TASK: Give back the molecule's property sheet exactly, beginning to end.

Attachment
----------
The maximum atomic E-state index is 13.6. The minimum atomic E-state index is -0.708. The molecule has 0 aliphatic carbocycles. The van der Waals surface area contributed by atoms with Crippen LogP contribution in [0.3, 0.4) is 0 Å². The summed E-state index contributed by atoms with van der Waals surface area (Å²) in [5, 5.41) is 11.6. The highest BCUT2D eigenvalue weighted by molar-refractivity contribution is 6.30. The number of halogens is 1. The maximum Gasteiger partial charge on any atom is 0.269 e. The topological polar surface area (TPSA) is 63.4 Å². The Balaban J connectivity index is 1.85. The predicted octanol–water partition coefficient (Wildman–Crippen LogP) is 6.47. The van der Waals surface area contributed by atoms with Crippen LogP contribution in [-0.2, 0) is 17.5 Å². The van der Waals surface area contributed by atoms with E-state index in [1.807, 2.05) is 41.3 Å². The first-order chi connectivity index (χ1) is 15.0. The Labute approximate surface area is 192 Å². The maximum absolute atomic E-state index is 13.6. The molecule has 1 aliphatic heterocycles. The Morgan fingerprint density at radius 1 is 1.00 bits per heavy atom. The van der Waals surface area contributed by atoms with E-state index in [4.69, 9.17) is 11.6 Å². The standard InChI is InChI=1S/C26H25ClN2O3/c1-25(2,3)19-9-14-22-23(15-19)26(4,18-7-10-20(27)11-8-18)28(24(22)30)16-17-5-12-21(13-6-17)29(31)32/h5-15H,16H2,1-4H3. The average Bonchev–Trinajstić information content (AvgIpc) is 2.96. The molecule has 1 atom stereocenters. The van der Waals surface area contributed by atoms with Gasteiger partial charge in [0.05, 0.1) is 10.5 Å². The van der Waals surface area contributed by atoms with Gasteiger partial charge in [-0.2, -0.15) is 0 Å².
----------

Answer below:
The maximum atomic E-state index is 13.6. The minimum atomic E-state index is -0.708. The molecule has 0 aliphatic carbocycles. The van der Waals surface area contributed by atoms with Crippen LogP contribution in [0.3, 0.4) is 0 Å². The summed E-state index contributed by atoms with van der Waals surface area (Å²) in [5, 5.41) is 11.6. The highest BCUT2D eigenvalue weighted by molar-refractivity contribution is 6.30. The number of halogens is 1. The maximum Gasteiger partial charge on any atom is 0.269 e. The topological polar surface area (TPSA) is 63.4 Å². The Balaban J connectivity index is 1.85. The predicted octanol–water partition coefficient (Wildman–Crippen LogP) is 6.47. The van der Waals surface area contributed by atoms with Crippen LogP contribution in [-0.2, 0) is 17.5 Å². The van der Waals surface area contributed by atoms with E-state index in [1.807, 2.05) is 41.3 Å². The first-order chi connectivity index (χ1) is 15.0. The Labute approximate surface area is 192 Å². The maximum absolute atomic E-state index is 13.6. The molecule has 1 aliphatic heterocycles. The Morgan fingerprint density at radius 1 is 1.00 bits per heavy atom. The van der Waals surface area contributed by atoms with E-state index in [4.69, 9.17) is 11.6 Å². The standard InChI is InChI=1S/C26H25ClN2O3/c1-25(2,3)19-9-14-22-23(15-19)26(4,18-7-10-20(27)11-8-18)28(24(22)30)16-17-5-12-21(13-6-17)29(31)32/h5-15H,16H2,1-4H3. The average Bonchev–Trinajstić information content (AvgIpc) is 2.96. The molecule has 1 atom stereocenters. The van der Waals surface area contributed by atoms with Gasteiger partial charge in [0.05, 0.1) is 10.5 Å². The van der Waals surface area contributed by atoms with Gasteiger partial charge in [-0.2, -0.15) is 0 Å².